Stotham, Massachusetts: The Town That Didn’t Exist. (April 1920) Weyerhauser Mills issued a series of architectural brochures, which included an issue about the classic, early-American architecture of Stotham, Massachusetts. The church shown above was said to be the meeting house of the Stotham Congregational Society. However, Stotham didn't exist. It was a fictional town created as a way to provide a coherent theme to some photos the editor had felt were "too good to be wasted." More…
Ocean Execution. (December 1913) The New York American ran this photo, claiming that the parents of the children had been killed by Mexican soldiers. It said, "The children were driven into the water, forced to hold their hands above their heads, and shot in the back." This was a case of false captioning. The picture was actually an innocent snapshot taken by a holidaygoer in British Honduras. The children had been playing in the waves and raised their arms in order to make a better picture. More…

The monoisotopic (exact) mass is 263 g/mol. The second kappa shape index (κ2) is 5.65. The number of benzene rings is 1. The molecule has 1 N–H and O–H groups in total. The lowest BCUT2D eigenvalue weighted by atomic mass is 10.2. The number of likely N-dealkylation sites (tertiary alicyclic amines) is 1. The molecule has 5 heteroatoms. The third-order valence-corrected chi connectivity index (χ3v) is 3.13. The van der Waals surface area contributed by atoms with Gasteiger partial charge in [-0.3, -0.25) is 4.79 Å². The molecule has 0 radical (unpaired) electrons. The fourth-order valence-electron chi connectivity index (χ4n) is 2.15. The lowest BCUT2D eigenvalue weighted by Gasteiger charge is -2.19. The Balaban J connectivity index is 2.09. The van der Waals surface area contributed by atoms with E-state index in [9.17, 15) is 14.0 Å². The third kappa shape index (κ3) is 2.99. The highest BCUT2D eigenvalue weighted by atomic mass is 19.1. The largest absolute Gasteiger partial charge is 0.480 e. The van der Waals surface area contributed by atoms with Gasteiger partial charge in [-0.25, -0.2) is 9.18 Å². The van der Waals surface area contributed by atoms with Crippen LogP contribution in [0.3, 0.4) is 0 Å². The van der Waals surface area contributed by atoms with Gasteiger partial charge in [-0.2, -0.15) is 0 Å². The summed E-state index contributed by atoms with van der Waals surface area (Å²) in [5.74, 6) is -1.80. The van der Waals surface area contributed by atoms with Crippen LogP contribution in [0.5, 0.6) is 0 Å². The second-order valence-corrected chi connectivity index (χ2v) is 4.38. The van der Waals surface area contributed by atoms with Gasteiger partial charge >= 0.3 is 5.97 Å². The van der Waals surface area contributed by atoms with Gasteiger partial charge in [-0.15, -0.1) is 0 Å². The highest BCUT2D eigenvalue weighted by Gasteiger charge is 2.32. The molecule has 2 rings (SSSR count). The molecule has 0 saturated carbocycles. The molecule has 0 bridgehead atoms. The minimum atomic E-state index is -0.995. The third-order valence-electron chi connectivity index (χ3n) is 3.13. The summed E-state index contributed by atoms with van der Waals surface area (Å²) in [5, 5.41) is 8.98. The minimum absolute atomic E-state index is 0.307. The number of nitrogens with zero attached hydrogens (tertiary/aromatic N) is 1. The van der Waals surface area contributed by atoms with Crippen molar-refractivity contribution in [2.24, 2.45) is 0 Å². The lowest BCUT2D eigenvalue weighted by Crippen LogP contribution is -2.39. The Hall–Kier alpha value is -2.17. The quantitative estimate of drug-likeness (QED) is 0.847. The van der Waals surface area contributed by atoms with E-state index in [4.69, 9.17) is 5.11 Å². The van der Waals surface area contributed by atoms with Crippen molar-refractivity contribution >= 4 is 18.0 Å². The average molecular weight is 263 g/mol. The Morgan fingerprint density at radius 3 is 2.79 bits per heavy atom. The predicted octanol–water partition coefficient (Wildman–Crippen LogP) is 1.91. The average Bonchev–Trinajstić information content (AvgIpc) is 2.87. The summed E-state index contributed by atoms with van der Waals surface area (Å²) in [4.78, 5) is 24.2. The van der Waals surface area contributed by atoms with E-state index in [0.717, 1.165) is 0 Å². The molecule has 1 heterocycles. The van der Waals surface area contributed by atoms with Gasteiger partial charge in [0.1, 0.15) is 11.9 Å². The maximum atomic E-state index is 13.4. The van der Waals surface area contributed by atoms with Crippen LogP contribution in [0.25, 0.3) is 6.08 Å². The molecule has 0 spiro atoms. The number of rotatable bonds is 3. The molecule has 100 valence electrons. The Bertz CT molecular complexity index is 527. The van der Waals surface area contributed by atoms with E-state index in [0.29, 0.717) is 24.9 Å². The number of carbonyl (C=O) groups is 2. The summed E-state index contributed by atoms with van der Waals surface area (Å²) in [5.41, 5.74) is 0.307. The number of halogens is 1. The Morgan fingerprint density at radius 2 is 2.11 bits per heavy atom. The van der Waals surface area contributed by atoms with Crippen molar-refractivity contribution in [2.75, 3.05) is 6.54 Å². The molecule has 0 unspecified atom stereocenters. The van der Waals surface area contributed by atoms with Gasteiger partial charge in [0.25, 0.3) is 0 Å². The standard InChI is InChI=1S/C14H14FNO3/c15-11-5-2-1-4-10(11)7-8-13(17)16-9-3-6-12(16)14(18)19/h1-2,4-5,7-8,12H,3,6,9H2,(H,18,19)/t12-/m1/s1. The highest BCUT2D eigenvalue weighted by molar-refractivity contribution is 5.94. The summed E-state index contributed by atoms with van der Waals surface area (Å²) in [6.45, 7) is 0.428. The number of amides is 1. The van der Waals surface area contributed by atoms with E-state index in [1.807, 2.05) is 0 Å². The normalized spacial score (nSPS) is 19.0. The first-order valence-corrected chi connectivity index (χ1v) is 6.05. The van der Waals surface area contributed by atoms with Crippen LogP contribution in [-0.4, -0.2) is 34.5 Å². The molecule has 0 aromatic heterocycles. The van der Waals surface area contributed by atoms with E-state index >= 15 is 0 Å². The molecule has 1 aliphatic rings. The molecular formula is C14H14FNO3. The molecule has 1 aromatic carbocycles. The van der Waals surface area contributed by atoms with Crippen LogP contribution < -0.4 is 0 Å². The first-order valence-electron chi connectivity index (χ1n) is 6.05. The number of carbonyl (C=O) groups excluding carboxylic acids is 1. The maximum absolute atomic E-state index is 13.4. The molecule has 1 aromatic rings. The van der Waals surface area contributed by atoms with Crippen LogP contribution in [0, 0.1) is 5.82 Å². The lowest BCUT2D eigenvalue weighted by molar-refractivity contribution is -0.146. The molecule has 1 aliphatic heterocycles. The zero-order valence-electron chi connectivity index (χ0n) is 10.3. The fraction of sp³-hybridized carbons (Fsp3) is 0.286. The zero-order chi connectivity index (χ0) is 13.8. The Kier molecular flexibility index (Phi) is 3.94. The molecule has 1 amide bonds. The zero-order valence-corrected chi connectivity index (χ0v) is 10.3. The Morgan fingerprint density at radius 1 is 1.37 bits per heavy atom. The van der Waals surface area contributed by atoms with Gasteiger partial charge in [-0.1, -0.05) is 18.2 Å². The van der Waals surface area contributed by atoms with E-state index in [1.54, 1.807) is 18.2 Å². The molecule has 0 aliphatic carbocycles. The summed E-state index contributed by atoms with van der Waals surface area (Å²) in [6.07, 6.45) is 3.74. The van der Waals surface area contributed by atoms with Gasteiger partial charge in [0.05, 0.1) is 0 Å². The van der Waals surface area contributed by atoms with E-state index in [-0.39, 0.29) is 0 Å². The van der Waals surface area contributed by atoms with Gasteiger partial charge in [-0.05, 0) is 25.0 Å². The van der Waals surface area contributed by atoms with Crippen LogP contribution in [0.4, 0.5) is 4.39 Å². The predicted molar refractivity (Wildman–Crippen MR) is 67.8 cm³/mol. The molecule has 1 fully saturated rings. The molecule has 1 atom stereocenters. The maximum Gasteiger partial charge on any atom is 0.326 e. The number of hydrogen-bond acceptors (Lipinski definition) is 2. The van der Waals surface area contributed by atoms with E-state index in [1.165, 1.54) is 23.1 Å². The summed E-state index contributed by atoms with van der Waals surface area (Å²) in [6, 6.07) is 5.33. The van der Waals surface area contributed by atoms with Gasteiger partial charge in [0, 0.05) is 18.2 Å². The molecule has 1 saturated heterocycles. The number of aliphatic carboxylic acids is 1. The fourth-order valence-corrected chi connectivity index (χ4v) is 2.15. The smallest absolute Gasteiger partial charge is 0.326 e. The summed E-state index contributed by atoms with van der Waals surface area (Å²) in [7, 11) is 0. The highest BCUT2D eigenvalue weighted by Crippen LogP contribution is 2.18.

The Silent City. (ca. 1889) Alaskan prospector Dick Willoughby claimed this was a photo of a "silent city" mirage visible from Muir Glacier in southeastern Alaska. The "silent city" was supposedly the reflection of a real city thousands of miles away in Russia. Willoughby sold thousands of copies of this photo and even took people on guided tours to see the mirage. But the photo was actually a blurry shot of Bristol, England that he had creatively recaptioned. The "silent city" mirage didn't exist. More…

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All text Copyright © 2014 by Alex Boese, except where otherwise indicated. All rights reserved.